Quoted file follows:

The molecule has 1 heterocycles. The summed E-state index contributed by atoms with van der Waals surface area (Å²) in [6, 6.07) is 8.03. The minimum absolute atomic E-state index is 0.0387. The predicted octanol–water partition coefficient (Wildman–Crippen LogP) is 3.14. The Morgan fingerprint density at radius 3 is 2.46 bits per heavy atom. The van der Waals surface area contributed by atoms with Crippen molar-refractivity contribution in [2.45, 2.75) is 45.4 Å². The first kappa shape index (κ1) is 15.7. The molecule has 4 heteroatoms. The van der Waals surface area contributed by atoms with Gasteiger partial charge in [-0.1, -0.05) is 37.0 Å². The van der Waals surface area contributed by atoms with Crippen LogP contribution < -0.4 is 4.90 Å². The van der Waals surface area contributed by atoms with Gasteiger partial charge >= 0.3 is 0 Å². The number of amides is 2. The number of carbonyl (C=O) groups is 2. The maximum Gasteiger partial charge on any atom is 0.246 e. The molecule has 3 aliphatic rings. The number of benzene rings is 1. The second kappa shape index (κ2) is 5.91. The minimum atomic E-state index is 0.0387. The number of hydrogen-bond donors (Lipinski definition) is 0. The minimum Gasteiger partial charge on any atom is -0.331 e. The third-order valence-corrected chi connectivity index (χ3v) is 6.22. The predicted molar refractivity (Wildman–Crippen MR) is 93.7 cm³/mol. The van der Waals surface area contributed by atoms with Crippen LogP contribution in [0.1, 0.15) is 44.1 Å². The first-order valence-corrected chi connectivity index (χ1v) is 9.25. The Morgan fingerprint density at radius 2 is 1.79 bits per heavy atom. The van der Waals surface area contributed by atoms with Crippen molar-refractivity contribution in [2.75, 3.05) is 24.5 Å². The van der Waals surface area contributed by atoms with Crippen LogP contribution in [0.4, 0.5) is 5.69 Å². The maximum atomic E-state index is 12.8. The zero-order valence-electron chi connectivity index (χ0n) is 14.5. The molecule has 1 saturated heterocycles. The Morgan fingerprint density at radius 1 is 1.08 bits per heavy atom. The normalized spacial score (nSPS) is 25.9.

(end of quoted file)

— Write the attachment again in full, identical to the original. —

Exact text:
The molecule has 1 heterocycles. The summed E-state index contributed by atoms with van der Waals surface area (Å²) in [6, 6.07) is 8.03. The minimum absolute atomic E-state index is 0.0387. The predicted octanol–water partition coefficient (Wildman–Crippen LogP) is 3.14. The Morgan fingerprint density at radius 3 is 2.46 bits per heavy atom. The van der Waals surface area contributed by atoms with Crippen molar-refractivity contribution in [2.45, 2.75) is 45.4 Å². The first kappa shape index (κ1) is 15.7. The molecule has 4 heteroatoms. The van der Waals surface area contributed by atoms with Gasteiger partial charge in [-0.1, -0.05) is 37.0 Å². The van der Waals surface area contributed by atoms with Crippen LogP contribution < -0.4 is 4.90 Å². The van der Waals surface area contributed by atoms with Gasteiger partial charge >= 0.3 is 0 Å². The number of amides is 2. The number of carbonyl (C=O) groups is 2. The maximum Gasteiger partial charge on any atom is 0.246 e. The molecule has 3 aliphatic rings. The number of benzene rings is 1. The second kappa shape index (κ2) is 5.91. The minimum atomic E-state index is 0.0387. The number of hydrogen-bond donors (Lipinski definition) is 0. The minimum Gasteiger partial charge on any atom is -0.331 e. The third-order valence-corrected chi connectivity index (χ3v) is 6.22. The predicted molar refractivity (Wildman–Crippen MR) is 93.7 cm³/mol. The van der Waals surface area contributed by atoms with Crippen LogP contribution in [0.1, 0.15) is 44.1 Å². The first-order valence-corrected chi connectivity index (χ1v) is 9.25. The Morgan fingerprint density at radius 2 is 1.79 bits per heavy atom. The van der Waals surface area contributed by atoms with Crippen molar-refractivity contribution in [2.75, 3.05) is 24.5 Å². The van der Waals surface area contributed by atoms with Crippen LogP contribution in [0.4, 0.5) is 5.69 Å². The maximum atomic E-state index is 12.8. The zero-order valence-electron chi connectivity index (χ0n) is 14.5. The molecule has 1 saturated heterocycles. The Morgan fingerprint density at radius 1 is 1.08 bits per heavy atom. The normalized spacial score (nSPS) is 25.9.